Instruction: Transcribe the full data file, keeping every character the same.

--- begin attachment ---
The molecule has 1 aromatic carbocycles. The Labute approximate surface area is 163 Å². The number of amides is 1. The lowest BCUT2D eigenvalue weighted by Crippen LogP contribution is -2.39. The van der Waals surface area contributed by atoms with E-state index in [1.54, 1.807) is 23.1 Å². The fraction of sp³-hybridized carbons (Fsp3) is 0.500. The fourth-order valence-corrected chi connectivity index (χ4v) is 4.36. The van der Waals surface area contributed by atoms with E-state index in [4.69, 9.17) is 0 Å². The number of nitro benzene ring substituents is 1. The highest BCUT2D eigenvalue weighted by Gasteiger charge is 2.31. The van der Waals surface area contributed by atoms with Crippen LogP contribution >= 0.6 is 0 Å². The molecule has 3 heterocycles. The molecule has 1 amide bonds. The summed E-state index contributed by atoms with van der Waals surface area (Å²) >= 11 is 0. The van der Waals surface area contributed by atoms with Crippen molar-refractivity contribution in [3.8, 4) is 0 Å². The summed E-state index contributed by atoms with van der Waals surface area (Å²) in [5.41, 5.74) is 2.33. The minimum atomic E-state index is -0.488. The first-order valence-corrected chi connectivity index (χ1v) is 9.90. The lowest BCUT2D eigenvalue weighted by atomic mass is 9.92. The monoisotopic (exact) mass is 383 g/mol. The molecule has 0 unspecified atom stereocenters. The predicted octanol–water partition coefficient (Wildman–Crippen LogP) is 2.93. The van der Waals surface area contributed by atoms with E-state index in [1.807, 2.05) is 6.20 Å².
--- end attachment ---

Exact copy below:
The molecule has 1 aromatic carbocycles. The Labute approximate surface area is 163 Å². The number of amides is 1. The lowest BCUT2D eigenvalue weighted by Crippen LogP contribution is -2.39. The van der Waals surface area contributed by atoms with E-state index in [1.54, 1.807) is 23.1 Å². The fraction of sp³-hybridized carbons (Fsp3) is 0.500. The fourth-order valence-corrected chi connectivity index (χ4v) is 4.36. The van der Waals surface area contributed by atoms with E-state index in [4.69, 9.17) is 0 Å². The number of nitro benzene ring substituents is 1. The highest BCUT2D eigenvalue weighted by Gasteiger charge is 2.31. The van der Waals surface area contributed by atoms with Crippen LogP contribution >= 0.6 is 0 Å². The molecule has 3 heterocycles. The molecule has 1 amide bonds. The summed E-state index contributed by atoms with van der Waals surface area (Å²) >= 11 is 0. The van der Waals surface area contributed by atoms with Crippen molar-refractivity contribution in [3.8, 4) is 0 Å². The summed E-state index contributed by atoms with van der Waals surface area (Å²) in [5.41, 5.74) is 2.33. The minimum atomic E-state index is -0.488. The first-order valence-corrected chi connectivity index (χ1v) is 9.90. The lowest BCUT2D eigenvalue weighted by atomic mass is 9.92. The monoisotopic (exact) mass is 383 g/mol. The molecule has 0 unspecified atom stereocenters. The predicted octanol–water partition coefficient (Wildman–Crippen LogP) is 2.93. The van der Waals surface area contributed by atoms with E-state index in [1.807, 2.05) is 6.20 Å².